Quantcast

Category Archives: Wine terms

Wine terms: Problematic pricing

problematic

Problematic pricingYou may see the wine term problematic pricing or pricing is problematic in a review, and especially in one of the mini-reviews that runs on the final Friday of each month. It’s mostly what it seems: If it’s problematic, the wine’s price is a problem, and the problem is that it that doesn’t offer enough value for its price.

Still, this hasn’t been clear to enough people, and so the need for this post. One PR woman in particular wasn’t quite sure what it meant. Either I liked her wine or I didn’t, and what did price have to do with it?

Price, of course, has everything to do with it.  It’s not enough that a wine is cheap (or expensive, for that matter). Does it offer more value than it costs? Or is it just cheap, like most of the $5 wine the big retail chains sell? Or is it marketing driven, where you’re paying for what’s on the label as much as for what’s in the bottle?

I asked the great Lynne Kleinpeter about this, because I trust her palate, in many ways, even more than I trust my own. If nothing else, she can be objective when she tastes the kind of wine that makes me want to write horrible, misanthropic reviews. Her answer: “When I would buy this wine at this price? If it was the only wine in the store, and I didn’t have a choice.”

Wine pricing doesn’t get more problematic than that.

How to make wine

o-vine-2

No one believes how easy it is to make wine. My Cordon Bleu classes didn’t, and neither do most people when I speak to groups and do cheap wine book promotions. That’s because the wine business has done such a brilliant job of confusing the issue that everyone assumes you need a zillion dollars, a hillside vineyard, and a tortured genius pacing up and down the barrel room. Far from it: Get some juice, add yeast or sugar, shake well, and let it sit.

The only time a Cordon Bleu class believed me came when an ex-con, who was one of the students, vouched for the method. In the joint, he said, the inmates would sneak sugar packets and cartons of orange juice out of the cafeteria to their cells and follow just that recipe.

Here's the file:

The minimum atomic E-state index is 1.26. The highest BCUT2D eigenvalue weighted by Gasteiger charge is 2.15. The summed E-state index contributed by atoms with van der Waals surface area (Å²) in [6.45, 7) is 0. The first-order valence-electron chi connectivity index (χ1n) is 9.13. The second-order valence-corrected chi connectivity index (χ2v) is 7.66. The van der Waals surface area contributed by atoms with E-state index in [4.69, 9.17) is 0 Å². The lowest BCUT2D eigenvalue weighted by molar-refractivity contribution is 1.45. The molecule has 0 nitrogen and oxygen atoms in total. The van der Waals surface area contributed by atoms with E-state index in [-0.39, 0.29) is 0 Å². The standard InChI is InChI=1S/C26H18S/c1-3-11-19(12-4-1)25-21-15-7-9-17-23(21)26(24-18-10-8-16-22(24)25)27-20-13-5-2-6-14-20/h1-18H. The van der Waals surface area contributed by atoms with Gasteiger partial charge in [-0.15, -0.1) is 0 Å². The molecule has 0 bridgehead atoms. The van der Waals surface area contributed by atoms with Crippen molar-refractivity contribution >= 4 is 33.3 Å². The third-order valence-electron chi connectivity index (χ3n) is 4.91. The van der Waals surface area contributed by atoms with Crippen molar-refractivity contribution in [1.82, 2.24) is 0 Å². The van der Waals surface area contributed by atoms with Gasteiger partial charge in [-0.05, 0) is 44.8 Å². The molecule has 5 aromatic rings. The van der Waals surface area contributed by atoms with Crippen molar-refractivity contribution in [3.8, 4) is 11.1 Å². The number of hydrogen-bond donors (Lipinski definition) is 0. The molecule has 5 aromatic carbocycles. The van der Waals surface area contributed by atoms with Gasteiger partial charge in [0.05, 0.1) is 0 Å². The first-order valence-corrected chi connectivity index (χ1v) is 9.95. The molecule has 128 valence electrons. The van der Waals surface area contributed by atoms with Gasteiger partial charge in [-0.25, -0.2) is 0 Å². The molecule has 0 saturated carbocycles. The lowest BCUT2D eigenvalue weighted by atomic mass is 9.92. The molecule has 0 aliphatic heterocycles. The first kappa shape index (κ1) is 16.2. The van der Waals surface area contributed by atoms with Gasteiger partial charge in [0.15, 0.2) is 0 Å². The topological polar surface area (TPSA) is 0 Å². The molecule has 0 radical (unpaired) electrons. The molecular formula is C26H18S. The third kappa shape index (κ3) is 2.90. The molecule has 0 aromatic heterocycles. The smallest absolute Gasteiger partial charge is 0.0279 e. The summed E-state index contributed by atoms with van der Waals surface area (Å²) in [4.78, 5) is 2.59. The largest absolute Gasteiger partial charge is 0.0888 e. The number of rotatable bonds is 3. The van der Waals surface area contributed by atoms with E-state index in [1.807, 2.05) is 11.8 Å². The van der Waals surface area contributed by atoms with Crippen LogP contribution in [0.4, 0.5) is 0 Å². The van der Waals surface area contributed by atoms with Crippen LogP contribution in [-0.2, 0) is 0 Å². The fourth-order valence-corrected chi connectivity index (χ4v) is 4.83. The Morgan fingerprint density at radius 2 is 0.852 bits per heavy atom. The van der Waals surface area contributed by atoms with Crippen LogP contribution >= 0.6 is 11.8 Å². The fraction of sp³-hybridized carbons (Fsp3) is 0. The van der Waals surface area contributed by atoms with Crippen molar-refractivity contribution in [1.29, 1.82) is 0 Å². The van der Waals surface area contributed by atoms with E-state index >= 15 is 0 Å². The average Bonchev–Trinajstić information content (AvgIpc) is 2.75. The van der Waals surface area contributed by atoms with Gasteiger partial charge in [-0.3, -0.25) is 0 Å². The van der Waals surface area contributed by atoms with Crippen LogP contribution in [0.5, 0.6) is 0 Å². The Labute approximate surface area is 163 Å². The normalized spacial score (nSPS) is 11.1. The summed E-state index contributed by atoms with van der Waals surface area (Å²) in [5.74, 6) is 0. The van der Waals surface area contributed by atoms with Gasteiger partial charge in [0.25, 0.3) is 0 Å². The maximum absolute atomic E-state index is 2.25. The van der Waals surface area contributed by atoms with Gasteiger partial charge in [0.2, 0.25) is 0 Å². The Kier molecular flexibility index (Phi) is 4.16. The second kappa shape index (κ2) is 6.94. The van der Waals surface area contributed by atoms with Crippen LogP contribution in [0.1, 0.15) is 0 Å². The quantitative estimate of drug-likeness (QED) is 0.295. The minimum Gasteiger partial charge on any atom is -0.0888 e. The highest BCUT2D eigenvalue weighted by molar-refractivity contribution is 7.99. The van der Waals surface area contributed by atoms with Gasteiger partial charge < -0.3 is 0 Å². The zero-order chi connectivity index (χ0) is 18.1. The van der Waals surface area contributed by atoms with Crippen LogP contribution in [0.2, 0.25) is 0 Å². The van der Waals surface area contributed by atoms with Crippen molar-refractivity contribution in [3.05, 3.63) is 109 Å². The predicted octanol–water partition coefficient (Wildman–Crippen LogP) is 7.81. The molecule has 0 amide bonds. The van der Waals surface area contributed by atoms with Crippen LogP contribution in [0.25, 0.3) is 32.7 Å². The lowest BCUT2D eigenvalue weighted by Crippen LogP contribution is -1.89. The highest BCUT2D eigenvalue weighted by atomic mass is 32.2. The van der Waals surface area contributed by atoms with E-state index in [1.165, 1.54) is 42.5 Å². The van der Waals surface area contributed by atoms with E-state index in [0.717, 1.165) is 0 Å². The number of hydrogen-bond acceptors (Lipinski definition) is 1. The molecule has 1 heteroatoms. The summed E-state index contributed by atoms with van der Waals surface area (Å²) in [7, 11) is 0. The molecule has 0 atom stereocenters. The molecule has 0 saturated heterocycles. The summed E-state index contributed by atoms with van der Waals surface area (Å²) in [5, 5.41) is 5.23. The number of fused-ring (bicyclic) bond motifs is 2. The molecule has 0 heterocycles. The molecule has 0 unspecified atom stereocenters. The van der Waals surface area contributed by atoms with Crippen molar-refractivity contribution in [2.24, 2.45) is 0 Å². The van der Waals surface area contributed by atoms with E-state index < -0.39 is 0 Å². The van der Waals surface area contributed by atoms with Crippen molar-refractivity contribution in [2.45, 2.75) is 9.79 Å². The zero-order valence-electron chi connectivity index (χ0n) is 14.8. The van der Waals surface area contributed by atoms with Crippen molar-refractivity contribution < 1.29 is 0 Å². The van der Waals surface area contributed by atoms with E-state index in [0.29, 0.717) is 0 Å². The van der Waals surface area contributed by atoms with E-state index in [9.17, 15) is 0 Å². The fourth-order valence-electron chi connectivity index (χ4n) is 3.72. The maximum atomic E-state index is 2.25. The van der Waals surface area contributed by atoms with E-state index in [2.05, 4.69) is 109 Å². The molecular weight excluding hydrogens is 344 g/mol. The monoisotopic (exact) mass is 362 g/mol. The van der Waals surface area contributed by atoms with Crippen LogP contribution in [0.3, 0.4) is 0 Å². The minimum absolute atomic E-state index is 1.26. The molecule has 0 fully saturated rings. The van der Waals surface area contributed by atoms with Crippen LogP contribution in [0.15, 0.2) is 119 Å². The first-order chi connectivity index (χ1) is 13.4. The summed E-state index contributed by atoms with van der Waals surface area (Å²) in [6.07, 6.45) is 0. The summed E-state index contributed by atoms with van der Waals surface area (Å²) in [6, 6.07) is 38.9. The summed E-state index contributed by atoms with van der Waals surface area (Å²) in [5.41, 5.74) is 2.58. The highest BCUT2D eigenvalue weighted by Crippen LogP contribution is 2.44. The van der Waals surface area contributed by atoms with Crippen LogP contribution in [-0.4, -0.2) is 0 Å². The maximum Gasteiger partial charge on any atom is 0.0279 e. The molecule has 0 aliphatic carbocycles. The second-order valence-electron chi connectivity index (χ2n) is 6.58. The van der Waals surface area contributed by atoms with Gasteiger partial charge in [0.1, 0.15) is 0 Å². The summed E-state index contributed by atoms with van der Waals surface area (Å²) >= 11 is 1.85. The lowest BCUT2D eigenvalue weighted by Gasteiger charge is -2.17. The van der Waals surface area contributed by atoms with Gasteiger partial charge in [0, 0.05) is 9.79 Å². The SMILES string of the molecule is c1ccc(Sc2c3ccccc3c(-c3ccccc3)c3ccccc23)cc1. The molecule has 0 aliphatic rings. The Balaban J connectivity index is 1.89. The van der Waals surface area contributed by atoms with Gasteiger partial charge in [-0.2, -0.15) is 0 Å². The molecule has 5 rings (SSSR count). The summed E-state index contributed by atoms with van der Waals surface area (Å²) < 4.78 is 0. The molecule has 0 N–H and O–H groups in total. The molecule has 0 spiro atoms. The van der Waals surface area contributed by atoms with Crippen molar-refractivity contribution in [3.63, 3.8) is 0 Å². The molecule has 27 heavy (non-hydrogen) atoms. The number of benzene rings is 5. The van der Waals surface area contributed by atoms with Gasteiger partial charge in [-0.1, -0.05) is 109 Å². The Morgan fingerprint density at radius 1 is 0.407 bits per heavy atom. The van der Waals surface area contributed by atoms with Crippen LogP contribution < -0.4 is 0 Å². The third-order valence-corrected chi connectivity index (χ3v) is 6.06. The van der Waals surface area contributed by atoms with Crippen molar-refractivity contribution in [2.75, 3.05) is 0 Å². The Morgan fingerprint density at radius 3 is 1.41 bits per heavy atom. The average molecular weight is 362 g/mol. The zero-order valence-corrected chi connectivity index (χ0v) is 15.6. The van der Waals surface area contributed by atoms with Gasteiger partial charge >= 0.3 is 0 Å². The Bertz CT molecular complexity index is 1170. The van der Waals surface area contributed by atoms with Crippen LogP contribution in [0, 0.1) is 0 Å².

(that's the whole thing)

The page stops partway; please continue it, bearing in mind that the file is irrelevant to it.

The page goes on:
Now, will this be quality wine? Probably not. I’ve done it, and it reminded me why I like writing about wine more than making it. At best, you get a Kosher-style wine, sweet and grapey; at worst, and I know this first-hand, the fermentation fails and you have a slimy mess to throw out.

Having said that, this is something every wine drinker should know. Knowledge is power, and we don’t have nearly enough knowledge. The video below, courtesy of MiWilderness on YouTube, does the job in all its amateurish glory. The comments, with suggestions for improving wine quality, are also worth reading. My favorite part comes when he shakes the bottle, giving the concept of stirring the lees a completely different perspective.

Ask the WC 4: Green wine, screwcaps, mold

New features for the blog?

Ask the WC 4: Green wine, screwcaps, moldBecause the customers always write, and the Wine Curmudgeon has answers every six or eight weeks or so. Ask me a wine-related question by clicking here.

Mudge:
What’s the difference between organic and biodynamic and regular wine? I know about organic tomatoes, but this is just confusing.
Not sure what any of this means

Dear Not Sure:
It is confusing, because organic for wine doesn’t mean the same thing that it means for vegetables or fruits. Organic wine is made without added sulfites, which is different from wine made with organic grapes. And biodynamic, like wines from Bonny Doon, takes organic farming to another level. And, interestingly, green wines are not as popular, relatively speaking, as other green products.

Dear Wine Curmudgeon:
I was at a dinner party the other night, and someone brought a bottle of wine because they liked the closure, which was some kind of screwcap. Do people really buy wine based on whether it has a screwcap? As opposed to how it tastes, because this wine tasted like gasoline.
You’ve got to be kidding

Dear Kidding:
I don’t know that anyone has done a study, but anecdotal evidence suggests just that. I recently had lunch with a 20-something woman who makes expensive wine in California, and she said that she will buy a screwcap wine, all things being equal, if she is in the store looking for a bottle for dinner. I have heard that many times, and I do it myself, too.

Dear Jeff:
I recently opened a bottle of wine, and the cork was kind of moldy. My husband said we should throw it out, that we would get some kind of disease. I hated to waste it, since it was an expensive bottle, and I am as cheap as you are. We did drink it, but I have been wondering: Was the wine OK to drink?
Worried about mold

Dear Worried:
You’re safe — mold on a wine cork is a sign the bottle has been stored properly, and is not like mold on bread, which you do want to throw out, regardless of how cheap you are. Typically, moldy corks will only happen to older and more expensive wines that people have been aging, and it’s not a problem with most of the wine we drink.

More Ask the Wine Curmudgeon:
Ask the WC 3: Availability, prices, headaches
Ask the WC 2: Health, food pairings, weddings
Ask the WC 1: Loose corks, cava, unadulterated wine

Powered by WordPress | Designed by: suv | Thanks to toyota suv, infiniti suv and lexus suv